EcoQuest air cleaners use a three pronged approach to purification – ultraviolet radiation, ionization, and photo catalytic oxidation. UV rays are generated by a lamp in the machine and mimic the sun’s sterilization ability. Ionization is created by electrostatic filters which are electrically charged metal plates with a space between them for air to pass through. Charged (ionized) dust particles then cling to nearby surfaces rather than staying airborne effectively removing them from your breathing environment.

Photo catalytic oxidation is a somewhat newer technology and a little harder to explain. Oxides (like hydrogen peroxide and ozone) are useful cleaning agents since they kill germs fast. In this equipment various oxides are created by activating a rare-metal coated mesh with the UVX light. Bacteria, mold spores, and viruses that are pulled through the cleaning system are all exposed to the cleansers produced in this catalyzing process. According to the manufacturer these super-oxide ions keep on working after they have left the machine and continue to kill germs on contact.

Some consumers don’t care for the faint smell produced by ionizing machines but many people don’t notice an odor or become used to it quickly. The ozone created by this machine’s operation is well below minimum safe levels so users shouldn’t experience ill effects from exposure to it. Ionization of airborne particles will precipitate airborne dust onto your furniture and other surfaces so be prepared to whip out your cleaning rag if you use such a device on a regular basis.

This EcoQuest technology is advertised as being “the same type used in space by NASA”. Of course, you could say the same thing about Tang. However, the number of organizations using these units is impressive and likely to continue growing. The U.S. Government and the Red Cross are on the list of customers.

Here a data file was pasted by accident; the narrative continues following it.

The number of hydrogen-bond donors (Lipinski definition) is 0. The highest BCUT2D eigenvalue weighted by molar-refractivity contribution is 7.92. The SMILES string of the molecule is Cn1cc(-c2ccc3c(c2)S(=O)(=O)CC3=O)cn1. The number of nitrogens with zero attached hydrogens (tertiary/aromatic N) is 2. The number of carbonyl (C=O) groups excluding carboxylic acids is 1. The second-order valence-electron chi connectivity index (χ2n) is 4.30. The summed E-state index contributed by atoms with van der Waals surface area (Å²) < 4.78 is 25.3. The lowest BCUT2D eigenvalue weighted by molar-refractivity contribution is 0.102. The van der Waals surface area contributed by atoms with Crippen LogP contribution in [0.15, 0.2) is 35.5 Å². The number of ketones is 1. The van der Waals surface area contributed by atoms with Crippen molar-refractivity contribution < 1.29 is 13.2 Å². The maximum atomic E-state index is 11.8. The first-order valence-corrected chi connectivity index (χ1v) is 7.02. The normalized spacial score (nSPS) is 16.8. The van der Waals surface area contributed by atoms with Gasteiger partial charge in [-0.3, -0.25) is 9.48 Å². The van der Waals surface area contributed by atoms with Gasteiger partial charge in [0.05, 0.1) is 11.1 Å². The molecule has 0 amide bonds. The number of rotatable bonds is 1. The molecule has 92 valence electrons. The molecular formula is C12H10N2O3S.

What Do The Tests Show?

Interestingly, the laboratory testing performed at Kansas State University so far appears to have focused on the reduction of microbes on surfaces rather than particles in the air. The results using RCI ActivePure technology were excellent and achieved a reduction in live contaminant populations on stainless steel test surfaces of over 90% after a 24 hour treatment period.

Some of the more famous casualties in this experiment were bacteria like Strep, E. coli and anthrax as well as mold spores and the avian influenza virus H5N8. It will be interesting to see if additional testing later this year will show changes in actual air quality since the company is specifically targeting the consumer market as an alternative to HEPA filter systems.

EcoQuest is apparently being careful not to make prohibited claims since a federal court order in 2000. If you visit LaboratoryTalk you can read the press release and view the fine print. The FDA hasn’t evaluated any test results and review can be a lengthy process so you may need to do your own research before investing in one of these machines. The KSU study is certainly a good start so stay tuned for more exciting developments.